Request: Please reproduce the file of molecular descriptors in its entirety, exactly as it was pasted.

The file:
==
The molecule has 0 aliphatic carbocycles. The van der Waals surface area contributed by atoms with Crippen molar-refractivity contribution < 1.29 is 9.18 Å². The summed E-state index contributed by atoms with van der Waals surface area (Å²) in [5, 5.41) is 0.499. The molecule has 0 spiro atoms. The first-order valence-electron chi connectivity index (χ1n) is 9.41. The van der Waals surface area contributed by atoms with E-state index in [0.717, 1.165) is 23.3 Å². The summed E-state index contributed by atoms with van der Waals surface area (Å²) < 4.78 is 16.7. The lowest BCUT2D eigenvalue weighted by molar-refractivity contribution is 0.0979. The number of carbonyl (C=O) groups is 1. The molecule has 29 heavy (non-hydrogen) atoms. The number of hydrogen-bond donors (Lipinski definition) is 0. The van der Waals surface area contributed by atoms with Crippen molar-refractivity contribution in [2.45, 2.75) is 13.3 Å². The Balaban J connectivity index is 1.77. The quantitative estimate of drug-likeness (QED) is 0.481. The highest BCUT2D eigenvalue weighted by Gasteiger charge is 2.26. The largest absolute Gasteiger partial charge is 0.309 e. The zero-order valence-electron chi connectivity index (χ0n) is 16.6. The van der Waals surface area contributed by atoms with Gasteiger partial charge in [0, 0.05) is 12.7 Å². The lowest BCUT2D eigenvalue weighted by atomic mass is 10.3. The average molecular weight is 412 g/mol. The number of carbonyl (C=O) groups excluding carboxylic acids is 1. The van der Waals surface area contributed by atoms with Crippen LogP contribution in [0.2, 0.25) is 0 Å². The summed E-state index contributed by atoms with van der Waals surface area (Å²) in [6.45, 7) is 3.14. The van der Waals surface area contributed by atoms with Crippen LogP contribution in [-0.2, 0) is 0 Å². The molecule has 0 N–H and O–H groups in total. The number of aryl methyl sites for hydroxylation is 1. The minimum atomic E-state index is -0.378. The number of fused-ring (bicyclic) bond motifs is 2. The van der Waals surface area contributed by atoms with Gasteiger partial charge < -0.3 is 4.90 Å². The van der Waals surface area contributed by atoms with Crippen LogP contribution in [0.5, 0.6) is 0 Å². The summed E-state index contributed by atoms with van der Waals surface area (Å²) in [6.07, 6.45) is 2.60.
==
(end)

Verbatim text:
The molecule has 0 aliphatic carbocycles. The van der Waals surface area contributed by atoms with Crippen molar-refractivity contribution < 1.29 is 9.18 Å². The summed E-state index contributed by atoms with van der Waals surface area (Å²) in [5, 5.41) is 0.499. The molecule has 0 spiro atoms. The first-order valence-electron chi connectivity index (χ1n) is 9.41. The van der Waals surface area contributed by atoms with E-state index in [0.717, 1.165) is 23.3 Å². The summed E-state index contributed by atoms with van der Waals surface area (Å²) < 4.78 is 16.7. The lowest BCUT2D eigenvalue weighted by molar-refractivity contribution is 0.0979. The number of carbonyl (C=O) groups is 1. The molecule has 29 heavy (non-hydrogen) atoms. The number of hydrogen-bond donors (Lipinski definition) is 0. The van der Waals surface area contributed by atoms with Crippen molar-refractivity contribution in [2.45, 2.75) is 13.3 Å². The Balaban J connectivity index is 1.77. The quantitative estimate of drug-likeness (QED) is 0.481. The highest BCUT2D eigenvalue weighted by Gasteiger charge is 2.26. The largest absolute Gasteiger partial charge is 0.309 e. The zero-order valence-electron chi connectivity index (χ0n) is 16.6. The van der Waals surface area contributed by atoms with Gasteiger partial charge in [0, 0.05) is 12.7 Å². The lowest BCUT2D eigenvalue weighted by atomic mass is 10.3. The average molecular weight is 412 g/mol. The number of carbonyl (C=O) groups excluding carboxylic acids is 1. The van der Waals surface area contributed by atoms with Crippen LogP contribution in [0.2, 0.25) is 0 Å². The summed E-state index contributed by atoms with van der Waals surface area (Å²) in [6.45, 7) is 3.14. The van der Waals surface area contributed by atoms with Crippen LogP contribution in [-0.2, 0) is 0 Å². The molecule has 0 N–H and O–H groups in total. The number of aryl methyl sites for hydroxylation is 1. The minimum atomic E-state index is -0.378. The number of fused-ring (bicyclic) bond motifs is 2. The van der Waals surface area contributed by atoms with Gasteiger partial charge < -0.3 is 4.90 Å². The van der Waals surface area contributed by atoms with Crippen LogP contribution in [0.5, 0.6) is 0 Å². The summed E-state index contributed by atoms with van der Waals surface area (Å²) in [6.07, 6.45) is 2.60.